"Bella Ciao"

The popular anti-fascist Italian song "Bella Ciao" is a symbol of resistance against any form of injustice. But what of its origins? How has it come to be considered a hymn for humanity in the fight for freedom?

“Bella Ciao” (meaning Goodbye Beautiful) has been a significant song in my life. I learned it as a child from my elementary school teacher, and in my family, it provided the soundtrack for all the most important events. I remember that it was sung at weddings, grape harvests, as well as olive harvests. During my adolescence, when I used to go to the town square to celebrate Liberation Day on April 25, “Bella Ciao” was considered the symbol of the partisan and anti-fascist resistance.

Beyond its deep meaning, “Bella Ciao” has such a special melody that even when hearing it for the first time, it sounds very familiar. And despite being written by adults for adults, even children find it catchy. In fact, every time I sing it to my 3-month-old daughter, Gemma Vittoria, she listens with great interest, and looking me straight into the eyes, she starts to smile, as if it were an upbeat song.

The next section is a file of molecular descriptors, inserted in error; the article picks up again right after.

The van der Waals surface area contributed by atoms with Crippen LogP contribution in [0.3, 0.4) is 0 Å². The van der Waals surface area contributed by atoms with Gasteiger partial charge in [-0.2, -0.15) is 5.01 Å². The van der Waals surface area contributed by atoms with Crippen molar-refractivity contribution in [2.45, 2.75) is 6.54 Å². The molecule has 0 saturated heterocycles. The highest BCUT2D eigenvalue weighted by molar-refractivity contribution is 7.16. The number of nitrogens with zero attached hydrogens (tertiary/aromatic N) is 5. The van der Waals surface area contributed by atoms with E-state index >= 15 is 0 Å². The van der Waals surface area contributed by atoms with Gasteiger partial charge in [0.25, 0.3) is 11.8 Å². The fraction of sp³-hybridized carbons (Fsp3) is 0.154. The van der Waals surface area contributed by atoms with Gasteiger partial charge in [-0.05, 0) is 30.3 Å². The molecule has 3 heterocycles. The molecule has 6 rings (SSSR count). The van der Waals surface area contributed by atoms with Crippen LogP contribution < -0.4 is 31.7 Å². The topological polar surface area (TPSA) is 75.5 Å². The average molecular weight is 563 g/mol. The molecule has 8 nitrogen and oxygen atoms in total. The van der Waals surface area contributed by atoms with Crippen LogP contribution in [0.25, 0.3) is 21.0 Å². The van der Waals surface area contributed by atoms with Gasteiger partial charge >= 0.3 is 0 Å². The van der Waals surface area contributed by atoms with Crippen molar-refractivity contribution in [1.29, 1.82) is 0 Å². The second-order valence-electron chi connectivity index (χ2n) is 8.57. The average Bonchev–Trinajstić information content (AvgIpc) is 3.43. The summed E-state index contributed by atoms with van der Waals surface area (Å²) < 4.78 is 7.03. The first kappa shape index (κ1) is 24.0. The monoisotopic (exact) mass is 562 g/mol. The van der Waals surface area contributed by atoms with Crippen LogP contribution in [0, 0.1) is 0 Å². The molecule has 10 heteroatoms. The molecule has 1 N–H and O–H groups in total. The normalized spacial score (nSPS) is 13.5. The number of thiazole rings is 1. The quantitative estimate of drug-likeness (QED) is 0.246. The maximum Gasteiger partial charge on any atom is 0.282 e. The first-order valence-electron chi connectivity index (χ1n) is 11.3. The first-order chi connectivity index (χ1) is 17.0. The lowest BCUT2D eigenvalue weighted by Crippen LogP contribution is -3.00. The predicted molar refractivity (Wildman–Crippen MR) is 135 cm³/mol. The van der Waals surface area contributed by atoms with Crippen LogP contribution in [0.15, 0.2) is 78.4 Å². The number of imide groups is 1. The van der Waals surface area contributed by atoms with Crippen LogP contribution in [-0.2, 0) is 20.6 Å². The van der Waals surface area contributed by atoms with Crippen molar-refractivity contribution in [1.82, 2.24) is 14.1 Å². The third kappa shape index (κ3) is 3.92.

In recent years, thanks to its melody and political meaning, “Bella Ciao” has become increasingly popular everywhere people fight injustice in the struggle for freedom. As reported by RaiNews, it is now the anthem of the Ukrainian resistance against Vladimir Putin's invasion and for the anti-hijab protest of Iranian women against the government’s rules, following the death of 22-year-old Mahsa Amini, arrested for violating the law on compulsory veiling in public.